It is a rainy dark morning here in New England. I skipped out of my morning run today so I could bake a pumpkin apple bread and finally do some writing. It is starting to smell yummy! I have so much to write about, as it has been a pretty busy and exciting last couple of weeks.
My mom and dad flew in from Florida to visit. We all had missed them so much. Our relationship with them is so tight. A blessing that has come out of my illness has been the incredible relationship we all have. My parents were so supportive over the last year and continue to be. Mike and I would not have gotten through the last year, was it not for my parents. They literally left their lives in Florida to come and take care of my children. They have become so intimate with the kids schedules and routines. In fact, even when they are back at home in Florida their daily calls are to check in to get an update on the kids’ days. Watching their relationship blossom into this incredible bond has been such a gift. They have also been so strong and supportive of me. They listen to me during my dark moments, as well as embrace all the happy times. I never understood what people meant when they discussed the gifts that come from cancer. Now I get it.
On the 17th of September we all participated in the MMRF Race for Research in Boston, MA. It was a beautiful morning. We had about 60 members of our team Cancer Sucks But Jeanie You Rock! Together, we raised over $12,000. And the donations are still coming in! We had a big presence at this years’ race. Our team had a tent where we all met. There we had hats in rainbow colors for everyone to wear. My Uncle John, being the fun guy he is who will do just about anything, agreed to wear the rainbow costume.
|My Lovable Uncle John!
It was so wonderful to see everyone who have been so supportive of us during the last year. This was a celebration of how far we have come. I say “we”, because we have all had to go through this cancer diagnosis together. My family, friends we all went through the many emotions together during this journey. Last year we were all terrified of this Big “C”. Scared of the year ahead. Now, 10 months later, I have fully recovered from my stem cell transplant and I am in a complete response, zero M-Spike (ie: no Myeloma detected!) Prior to the race, I spent time talking with fellow Myeloma patients as well as families who have lost loved ones to this disease. Their stories were beautiful and truly inspirational. Some families continue to participate in the MMRF Race as a way to honor their loved ones and to be encouraged by people like me who are benefiting from all the advances in treatment.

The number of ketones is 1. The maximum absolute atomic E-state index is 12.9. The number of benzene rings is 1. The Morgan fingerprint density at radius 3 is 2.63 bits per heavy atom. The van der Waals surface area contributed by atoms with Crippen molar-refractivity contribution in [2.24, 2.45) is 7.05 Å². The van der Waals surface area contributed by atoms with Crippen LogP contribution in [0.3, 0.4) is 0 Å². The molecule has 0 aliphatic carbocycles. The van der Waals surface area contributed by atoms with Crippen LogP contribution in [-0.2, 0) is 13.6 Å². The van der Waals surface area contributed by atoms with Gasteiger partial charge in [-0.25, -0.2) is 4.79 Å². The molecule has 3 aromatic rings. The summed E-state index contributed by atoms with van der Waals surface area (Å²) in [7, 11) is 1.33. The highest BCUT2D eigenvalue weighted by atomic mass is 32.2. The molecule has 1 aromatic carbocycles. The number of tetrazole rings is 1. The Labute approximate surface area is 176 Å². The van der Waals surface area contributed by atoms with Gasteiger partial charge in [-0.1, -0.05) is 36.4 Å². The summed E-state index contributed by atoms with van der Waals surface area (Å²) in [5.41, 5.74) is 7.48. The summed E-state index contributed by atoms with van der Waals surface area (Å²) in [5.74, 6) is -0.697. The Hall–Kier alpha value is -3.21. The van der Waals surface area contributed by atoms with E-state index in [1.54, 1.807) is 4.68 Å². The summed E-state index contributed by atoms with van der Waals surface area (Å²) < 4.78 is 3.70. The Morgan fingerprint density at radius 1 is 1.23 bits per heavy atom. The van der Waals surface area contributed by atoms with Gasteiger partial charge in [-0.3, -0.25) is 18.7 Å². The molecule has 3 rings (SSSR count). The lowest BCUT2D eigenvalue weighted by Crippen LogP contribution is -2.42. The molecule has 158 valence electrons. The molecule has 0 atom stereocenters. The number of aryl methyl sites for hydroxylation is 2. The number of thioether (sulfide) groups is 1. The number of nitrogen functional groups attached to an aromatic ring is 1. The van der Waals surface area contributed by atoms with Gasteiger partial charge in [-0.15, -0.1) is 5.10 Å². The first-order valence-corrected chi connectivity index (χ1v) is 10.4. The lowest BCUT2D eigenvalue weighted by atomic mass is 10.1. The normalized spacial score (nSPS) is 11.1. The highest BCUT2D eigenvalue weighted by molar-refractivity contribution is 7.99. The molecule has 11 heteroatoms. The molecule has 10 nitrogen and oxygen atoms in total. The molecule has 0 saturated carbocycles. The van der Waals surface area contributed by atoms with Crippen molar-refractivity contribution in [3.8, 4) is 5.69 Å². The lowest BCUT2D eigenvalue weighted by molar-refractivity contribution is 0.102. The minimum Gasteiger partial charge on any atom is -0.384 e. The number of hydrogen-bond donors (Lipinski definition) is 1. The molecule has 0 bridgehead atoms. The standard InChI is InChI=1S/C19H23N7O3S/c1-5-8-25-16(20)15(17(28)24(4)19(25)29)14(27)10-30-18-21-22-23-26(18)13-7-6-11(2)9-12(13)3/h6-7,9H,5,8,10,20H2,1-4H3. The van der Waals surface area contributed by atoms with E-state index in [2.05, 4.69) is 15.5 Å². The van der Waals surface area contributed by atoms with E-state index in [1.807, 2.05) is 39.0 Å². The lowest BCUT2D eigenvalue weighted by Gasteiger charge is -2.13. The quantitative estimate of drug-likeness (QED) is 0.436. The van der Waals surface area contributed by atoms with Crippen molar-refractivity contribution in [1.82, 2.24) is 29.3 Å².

This year I was honored with the Spirit of Hope Award. It truly was an incredible moment to listen to my story being told in front of all the people gathered that morning. And then to step on stage with Mike and the kids to accept the award, I was speechless. I couldn’t help but be overwhelmed. How did someone like me get here? I can still feel the fear and sadness I felt when I first got diagnosed. I remember how weak and beaten down I felt those first few months. And now I was on stage feeling strong and healthy looking out at the crowd of people many who had been my shoulders to cry on and sources of strength over the last year. Tears rolled down many of their cheeks. It really was a moment I will never forget.
|Receiving the Spirit of Hope Award
My beautiful kids were selected to start the race. They were so excited to do the countdown and blow the air horn. During the race I had the privilege to personally meet Dr. Kenneth Anderson. and Dr. Paul Richardson, both whom are leaders in the Myeloma Community for their research. For the first half mile, Dr. Richardson, Suzi and I chatted about running and my treatment. This was real treat to speak have this awesome opportunity to talk with a man I am so grateful for.
|Mike and I with Dr. Richardson and Dr. Anderson! What an honor!|